Purnima, Assistant Professor at Dharwad Agriculture University in Karnataka, believes that climate change, along with indiscriminate use of pesticides, could well be the reason for the surge in pest attacks. The infestation happens at two levels and it affects the growth of sugarcane, says Purnima, who uses only one name.
“Elevated carbon dioxide increases the levels of simple sugars in leaves and lowers their nitrogen content. This increased the damage caused by many insects, which consumed more leaves to meet their metabolic requirements of nitrogen. Thus, pest attacks were more severe. Due to higher temperatures as a result of global warming more pests survived the winter,” says agronomist Maruti N. Malawadi of Krishi Vigyan Kedra (KVK – agricultural science centre) in Tukkanatti, Karnataka.
“Rising carbon dioxide emissions with increase in temperature might prove to be lethal” to sugarcane, says Sunil S Noli, agronomist at an agricultural research station in Sankeshwar, Karnataka. “Photosynthetic efficiency, water efficiency and yield efficiency will be reduced. With low availability of water, the stress is higher. Even after four months, sugarcane yields will be minimal. Winter is shrinking and slow growth during winter will affect sucrose accumulation in sugarcane. High CO2 levels due to climate change have drastically reduced essential nutrients in sugarcane, affecting its yield.”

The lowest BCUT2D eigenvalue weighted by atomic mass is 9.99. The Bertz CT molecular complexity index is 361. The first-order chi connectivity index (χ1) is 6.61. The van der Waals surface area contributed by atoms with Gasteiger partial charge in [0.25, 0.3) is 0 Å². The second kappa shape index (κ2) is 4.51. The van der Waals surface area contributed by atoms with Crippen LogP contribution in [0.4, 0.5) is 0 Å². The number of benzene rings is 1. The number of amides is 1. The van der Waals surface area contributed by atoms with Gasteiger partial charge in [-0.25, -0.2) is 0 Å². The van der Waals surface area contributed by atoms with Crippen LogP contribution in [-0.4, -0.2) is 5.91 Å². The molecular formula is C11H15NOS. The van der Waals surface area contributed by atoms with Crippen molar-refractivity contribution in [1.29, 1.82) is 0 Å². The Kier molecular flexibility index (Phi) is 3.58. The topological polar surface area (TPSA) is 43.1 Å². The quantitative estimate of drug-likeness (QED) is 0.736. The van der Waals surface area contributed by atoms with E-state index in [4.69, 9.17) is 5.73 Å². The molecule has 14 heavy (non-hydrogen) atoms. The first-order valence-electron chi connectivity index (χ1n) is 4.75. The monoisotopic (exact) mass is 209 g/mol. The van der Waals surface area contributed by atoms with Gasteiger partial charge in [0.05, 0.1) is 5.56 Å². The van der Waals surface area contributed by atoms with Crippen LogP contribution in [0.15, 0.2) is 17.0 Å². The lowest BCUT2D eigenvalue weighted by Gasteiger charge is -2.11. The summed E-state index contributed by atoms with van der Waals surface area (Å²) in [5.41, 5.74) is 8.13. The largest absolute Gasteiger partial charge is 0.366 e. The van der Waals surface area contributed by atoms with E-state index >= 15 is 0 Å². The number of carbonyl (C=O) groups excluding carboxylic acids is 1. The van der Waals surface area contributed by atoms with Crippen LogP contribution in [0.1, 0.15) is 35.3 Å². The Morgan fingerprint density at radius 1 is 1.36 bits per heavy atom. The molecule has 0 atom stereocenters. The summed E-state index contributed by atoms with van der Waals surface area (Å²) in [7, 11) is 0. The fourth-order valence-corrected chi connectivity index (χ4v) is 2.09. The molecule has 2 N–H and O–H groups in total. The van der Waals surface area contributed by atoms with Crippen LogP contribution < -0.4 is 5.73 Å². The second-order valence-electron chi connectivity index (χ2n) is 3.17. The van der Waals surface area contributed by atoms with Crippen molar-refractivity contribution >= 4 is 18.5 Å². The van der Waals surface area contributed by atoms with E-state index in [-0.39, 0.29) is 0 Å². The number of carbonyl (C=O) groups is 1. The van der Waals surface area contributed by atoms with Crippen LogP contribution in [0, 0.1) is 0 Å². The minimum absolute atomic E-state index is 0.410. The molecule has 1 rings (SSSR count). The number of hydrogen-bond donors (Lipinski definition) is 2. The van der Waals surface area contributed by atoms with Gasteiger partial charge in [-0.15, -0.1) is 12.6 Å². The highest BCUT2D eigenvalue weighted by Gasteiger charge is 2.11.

Rust disease in sugarcane
Climate change has increased the incidence of rust disease in sugarcane, experts say. It causes wilting, some leaf tip death and has accelerated death of leaves. Jaikumar Durgammavar, a sugarcane farmer, shows his 10-acre field and says, “Fluctuation in temperature has caused rust. Fungicide was sprayed but there is no control over the rust.”
Showing the rust, Dattaray Jondhale, a sugarcane farmer of Herwad village in Kolhapur district of Maharashtra, explains, “Rust in the sugarcane plant is becoming severe. Numerous lesions occur on individual leaves giving it brown or rusty appearance. These lesions result in premature death of the leaf. In such cases, the number of live leaves per plant is seriously reduced, while in very susceptible varieties there may be fewer stalks and reduced diameter and length of the stalks. Rust is more severe in the young stages of plant; it usually declines with increasing crop age. A mild winter like the one we are experiencing this year will likely allow rust to survive and re-emerge as a problem.”
Need for organic farming
“Sugarcane cultivators need to practise organic farming at a large scale,” says agronomist Maruti N. Malawadi. “Sufficient quantities of organic manure and compost need to be applied in the water-scarce land plots. Soil and water conservation measures should be the topmost priority. Drip irrigation during dry spells is important. If there is excess of water and nitrogenous fertilisers, then sugarcane crop will become susceptible to pest and disease. Proper quantity of water through drip irrigation and recommended dose of nitrogenous fertilisers will give a good yield.”
“To withstand climate change, we need to practise organic farming in sugarcane cultivation,” agrees Ganpat Rao Appasaheb Patil, Chairman of farmers’ collective Sridatt Shetkari Sahkari Sakhar Karkhana Ltd, Shirol, Kolhapur. “Our cooperative has adopted organic farming. We have supplied 6,000 quintals of organic sugar in the market (this year). To produce organic sugar, organically grown sugarcane is a prerequisite.”